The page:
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Member Since 01 Jan 2004
Offline Last Active Yesterday, 08:32 PM

College Football Playoff Senarios

21 October 2014 - 09:30 AM

I'm picking number 2 from the attached document.

Attached File  Four SEC team college football playoff.docx   16.79K   12 downloads

Search at Bryant Hall turns up 4 oz pot and $4.6k

13 October 2014 - 05:11 PM


lock of the week

09 October 2014 - 07:14 AM

Here's your can't miss bet this week....

Bet the mortgage on Ole Miss beating Texas A&M at home.  Line is A&M by 2.

things l learned over the weekend

05 October 2014 - 07:14 AM

Hugh Freeze is a damn good coach and even better recruiter.

WSJ says SEC has more NFL talent than the Oakland Raiders

22 September 2014 - 09:54 AM

If You Like the NFL, You'll Love the SEC

Pro Football Parity Comes to College Football's Best Conference

The Southeastern Conference has long been viewed as the closest that college football gets to the NFL. Its schools have the best coaches, the deepest rosters and the biggest, fastest athletes. There may be more NFL talent in the SEC these days than on the Oakland Raiders.

Now, based on the opening weeks of this season, it seems that the SEC is exhibiting another of the NFL's defining characteristics: parity.

After a decade of near-domination by powerhouse schools such as Alabama, Auburn and Florida, the soaring revenues and lavish resources in college football's marquee conference is pushing the SEC into a new era of competitive balance.

Consider: On Saturday in Baton Rouge, La., Mississippi State pulled off its biggest win in years when it upset No. 8 Louisiana State 34-29—its first win at Tiger Stadium since 1991. It really wasn't that close, either: The Bulldogs beat up on LSU, leading by as much as 24 in the fourth quarter.

Earlier Saturday, Vanderbilt briefly looked on course for an upset of even more epic proportions when it jumped to a two-touchdown lead over 14th-ranked South Carolina, before succumbing late in a 48-34 loss.

Coming just one week after Florida barely got by Kentucky in a triple-overtime nail-biter, and with Ole Miss undefeated and Arkansas on the rise, it looks like the SEC's longtime punching bags are finally starting to punch their weight.

"I don't know, to the guys in the locker room, that this is a big upset for us," Mississippi State coach Dan Mullen said on Saturday. "Our guys were very, very confident coming in here and really expected to win."

Until recently, the only thing a school like Mississippi State could reasonably expect from a trip to Death Valley was a thorough shellacking. In 2012, the top six SEC teams didn't lose a single game against the rest of the conference. This is what noted SEC expert (and Oklahoma coach) Bob Stoops meant when last year when he said that half of the SEC's teams "haven't done much at all."

Since then, signs of parity have slowly emerged. Last season, the six highest-ranked teams lost four games against the rest of the conference. Four weeks into this season, they have already dropped two such games.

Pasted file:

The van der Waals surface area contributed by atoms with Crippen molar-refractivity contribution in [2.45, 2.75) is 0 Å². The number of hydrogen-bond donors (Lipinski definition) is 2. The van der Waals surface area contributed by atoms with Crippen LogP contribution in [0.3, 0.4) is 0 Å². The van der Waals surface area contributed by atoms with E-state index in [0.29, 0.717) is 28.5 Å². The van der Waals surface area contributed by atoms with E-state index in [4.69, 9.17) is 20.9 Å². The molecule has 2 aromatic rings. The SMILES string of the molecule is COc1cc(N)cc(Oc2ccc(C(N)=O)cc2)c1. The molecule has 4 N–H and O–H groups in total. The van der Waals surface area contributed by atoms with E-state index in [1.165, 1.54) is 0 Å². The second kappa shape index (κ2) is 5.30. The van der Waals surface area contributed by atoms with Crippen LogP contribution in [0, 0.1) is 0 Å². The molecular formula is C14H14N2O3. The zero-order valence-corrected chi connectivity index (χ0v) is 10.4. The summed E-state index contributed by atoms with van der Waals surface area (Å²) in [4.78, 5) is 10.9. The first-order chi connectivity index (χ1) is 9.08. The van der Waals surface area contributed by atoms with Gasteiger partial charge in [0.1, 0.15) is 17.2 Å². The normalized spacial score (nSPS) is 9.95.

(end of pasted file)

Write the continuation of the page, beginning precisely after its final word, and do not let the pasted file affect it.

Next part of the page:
How longtime nobodies like Kentucky and Mississippi State have started to cause headaches for the big bullies of the SEC is down to a range of factors, from inspired staff hires and innovative schemes to plain-old coaching stability. But more than anything, it's about recruiting.

As the SEC set about collecting crystal footballs over the past decade, winning seven of the past eight national championships, attendance figures and broadcast revenues rose steadily across the conference. The influx of riches has enabled SEC schools to commit bigger and bigger sums to the business of recruiting, while the conference's competitive reputation meant that even smaller SEC schools became attractive options for top high-school prospects.

This year, seven SEC teams put together top-10 recruiting classes, according to composite rankings compiled by the recruiting website 247Sports. Just as significant, three more SEC programs cracked the top 25, while every one of the conference's 14 schools finished with a top-50 recruiting class.

Thanks to their riches, even the SEC's least accomplished programs can snag recruits from traditional powers.

Kentucky hasn't won a conference game since 2011, yet still ended up with the 22nd-ranked class—two spots ahead of a Michigan State program that won the Rose Bowl last season. Arkansas went 0-8 in the SEC last season but still ended up with a class ranked 30th in the nation, six spots higher than Nebraska, one of college football's blue bloods.

The infusion of talent already has made the SEC the deepest conference in the country, with eight teams in Sunday's latest top-25 poll by the Associated Press. Now it is starting to reshape the balance of the league.

Last season, Vanderbilt parlayed a run of relatively highly ranked recruiting classes into victories over Florida and Georgia. In 2012, Ole Miss landed a top-10 class headlined by defensive end Robert Nkemdiche, the nation's top recruit, and followed up last season by beating LSU. Tennessee's young recruits helped keep South Carolina out of last season's SEC title game with a 23-21 upset over the Gamecocks.

For now, it seems unlikely that a longtime doormat will challenge one of the conference's superpowers for the conference title. Mississippi State's win over LSU on Saturday was a breakthrough for the Bulldogs, but it remains the program's first over a top-10 team since 2000.

It is also fair to note that even as the conference's lesser lights collect star recruits, the SEC's top dogs are stockpiling talent at an unprecedented rate. Alabama, after all, is on course to land the nation's No. 1 recruiting class for a record fifth straight year.

But if current trends hold, the days of the same two or three schools dominating the country's most dominant conference may be coming to an end.